Welcome to the Order of the Sacred Star! This Pagan/Wiccan group, based in Winnipeg, Canada, is committed to teaching the Craft to all those who wish to learn. Our goal is to provide a complete and fulfulling learning experience. Our public classes are offered through the Winnipeg Pagan Teaching Circle.

Saturday, April 23, 2011

The Sabbat of Ostara: The Legend of the Easter Bunny

The Easter Bunny has become a staple of the Christian holiday of Easter. However, few realize that this legend has its roots in the Pagan practices of the Anglo-Saxon people. Their celebration of the goddess Eostre gave rise to the modern legend of the Eostre of Ostara Bunny, also called the Easter Bunny.

The Origins of the Easter Bunny Legend

Eostre was the Anglo-Saxon goddess of spring and fertility. Her festival was the Spring Equinox, and it was around this time that many of the local animals gave birth or entered their reproductive cycles (called ‘estrus’ periods in honor of Eostre). The woodland animals, devotees of Eostre, would bask in the warmth of spring and feast on the season’s bounty of spring greens.

Among these animals was a small hare who wished to present his goddess with a gift, but he had nothing of value to offer. One day while foraging for food, the hare came upon an egg. He much desired to eat this egg, for it had been some time since he had feasted on anything better than grass. Just before he cracked the small object, the hare thought that the egg might make a nice gift for the goddess Eostre.

Upon reflection, however, he realized that, as a goddess, she could have eggs any time she wished. His egg was nothing special. It was not fit for a goddess. The hare took his egg home, determined to make it beautiful. He began to decorate it, painting it in Eostre’s colors and adding symbols sacred to her and to spring. When he was satisfied, he presented his creation to the goddess.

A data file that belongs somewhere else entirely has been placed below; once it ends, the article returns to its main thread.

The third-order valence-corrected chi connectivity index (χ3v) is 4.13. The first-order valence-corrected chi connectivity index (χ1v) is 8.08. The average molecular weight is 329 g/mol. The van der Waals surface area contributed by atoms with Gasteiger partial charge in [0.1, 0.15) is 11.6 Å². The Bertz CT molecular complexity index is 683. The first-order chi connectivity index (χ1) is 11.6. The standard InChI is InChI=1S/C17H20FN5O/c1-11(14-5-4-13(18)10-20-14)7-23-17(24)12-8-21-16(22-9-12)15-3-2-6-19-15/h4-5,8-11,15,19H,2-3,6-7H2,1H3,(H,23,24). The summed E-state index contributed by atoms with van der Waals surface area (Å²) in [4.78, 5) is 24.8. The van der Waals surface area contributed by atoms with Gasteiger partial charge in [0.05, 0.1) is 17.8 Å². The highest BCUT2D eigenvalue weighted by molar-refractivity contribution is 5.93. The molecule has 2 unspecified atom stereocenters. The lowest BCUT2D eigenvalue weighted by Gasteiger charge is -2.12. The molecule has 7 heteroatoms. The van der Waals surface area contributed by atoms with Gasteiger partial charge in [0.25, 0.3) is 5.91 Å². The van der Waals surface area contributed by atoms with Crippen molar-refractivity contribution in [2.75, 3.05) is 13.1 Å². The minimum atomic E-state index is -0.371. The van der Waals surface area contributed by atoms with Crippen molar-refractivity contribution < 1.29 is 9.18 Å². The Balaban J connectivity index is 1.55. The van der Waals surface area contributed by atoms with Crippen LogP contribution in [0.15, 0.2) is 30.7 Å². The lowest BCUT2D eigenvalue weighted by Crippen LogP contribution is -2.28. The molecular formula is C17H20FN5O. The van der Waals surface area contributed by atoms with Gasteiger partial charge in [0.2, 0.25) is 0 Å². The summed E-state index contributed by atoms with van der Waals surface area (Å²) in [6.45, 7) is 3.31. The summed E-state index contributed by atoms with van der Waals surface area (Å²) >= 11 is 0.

Eostre was so impressed by this small gift that she wanted to share it with the children of the world. Children were the greatest symbol of new life, and so of spring, so she felt it was only appropriate that they be the ones to share in her gift. She ordered her hares and rabbits to deliver decorated eggs to the world’s children every spring. Eostre’s Bunnies, as they came to be called, did this with joy.

The Enduring Legacy of Eostre

Today, children around the world decorate Eostre’s Eggs, or some variation thereof. Many followers of the world’s Christian religions create Easter Eggs to celebrate the resurrection of their savior, Jesus Christ. Wiccan and Pagan children decorate Ostara Eggs to welcome warmth back to the earth. There are dozens of other similar traditions around the world.

All of these have a common theme — the celebration of life, death, and rebirth. Eostre and her Bunnies , as well as the Easter egg hunt, have become a part of spring throughout the world, sometimes even for those who do not realize it.

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